ANGELS AND DEMONS

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Paradise Lost

The other shape,

If shape it might be call`d, that shape had none,

Distinguishable in member, joint, or limb;

Or substance might be call`d that shadow seem`d;

For each seem`d either; black it stood as night,

Fierce as ten furies, terrible as Hell,

And shook a dreadful dart; what seem`d his head

The likeness of a kingly crown had on.

Satan was now at hand; and from his seat

The monster, moving onward, came as fast

With horrid strides; Hell trembled as he strode.

~~ John Milton ~~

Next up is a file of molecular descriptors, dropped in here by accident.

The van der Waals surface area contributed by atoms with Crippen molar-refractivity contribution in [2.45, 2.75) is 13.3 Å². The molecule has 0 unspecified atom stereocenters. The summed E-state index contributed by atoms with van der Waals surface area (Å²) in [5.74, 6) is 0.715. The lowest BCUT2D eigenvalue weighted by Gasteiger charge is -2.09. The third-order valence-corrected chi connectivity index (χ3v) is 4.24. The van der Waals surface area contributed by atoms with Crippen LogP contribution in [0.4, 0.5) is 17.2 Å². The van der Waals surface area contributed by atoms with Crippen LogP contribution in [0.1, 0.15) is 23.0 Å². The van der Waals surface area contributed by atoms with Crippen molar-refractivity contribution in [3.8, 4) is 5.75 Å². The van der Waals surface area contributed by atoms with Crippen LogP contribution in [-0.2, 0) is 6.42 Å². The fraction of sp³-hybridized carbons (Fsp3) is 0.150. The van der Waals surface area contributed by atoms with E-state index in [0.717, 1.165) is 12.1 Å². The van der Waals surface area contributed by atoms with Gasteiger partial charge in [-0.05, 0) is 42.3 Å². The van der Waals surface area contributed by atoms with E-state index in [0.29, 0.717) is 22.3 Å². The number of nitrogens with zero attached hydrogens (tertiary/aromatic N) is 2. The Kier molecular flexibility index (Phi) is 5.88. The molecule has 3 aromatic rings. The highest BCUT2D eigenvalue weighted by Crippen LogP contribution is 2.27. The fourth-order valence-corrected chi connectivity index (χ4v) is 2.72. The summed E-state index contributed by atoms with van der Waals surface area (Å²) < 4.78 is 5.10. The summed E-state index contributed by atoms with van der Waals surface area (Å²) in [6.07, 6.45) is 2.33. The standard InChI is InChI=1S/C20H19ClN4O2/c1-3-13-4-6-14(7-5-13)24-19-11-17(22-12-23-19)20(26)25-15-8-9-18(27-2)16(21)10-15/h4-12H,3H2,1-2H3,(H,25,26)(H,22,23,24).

Demon did not always have the negative meaning it now has in western culture. The use of the word “demon” was interchangeable with “gods” in Homer`s day, and could mean a connotation of the spirit, or an intermediary with the gods. But by John Milton`s day, demons were a force of darkness, lost souls cast out, or denied entry into Heaven because of incipient evil intent and action. Christianity had refined it`s interpretation of demonology down to a fine art of spiritual abomination by Milton`s century; anybody could be accused of being possessed by an agent of Beelzebub and cast into the flames. Demons were a real and present danger for a pre-Enlightenment society without the beacon of scientific investigation to illuminate the forest of ignorance. They still linger deep within the recesses of the most intellectually certain mind though; lurking with intent in the shadows, waiting for civilisation to regress and return to the old superstitions to explain, and give meaning to a chaotic world beyond humanity`s control. Milton was at that great crossing point of history; one foot in a primeval world, frightened and cowered by ignorance; the other about to plant itself on the ground of intellectual modernity. Questions; investigations; correlation and summaries; final explanation written down and published for all to read and discuss. The modern world is full of questions openly debated and scientifically burrowed into to find an answer. John Milton and his contemporaries still peered through a glass darkly at shapes, out of focus, murky and elusive. In such a place demons thrive and prosper. We should try and keep them there for as long as possible; but every dog has it`s day, but you also cannot keep a good dog down. Or, in this case, a bad demon down.
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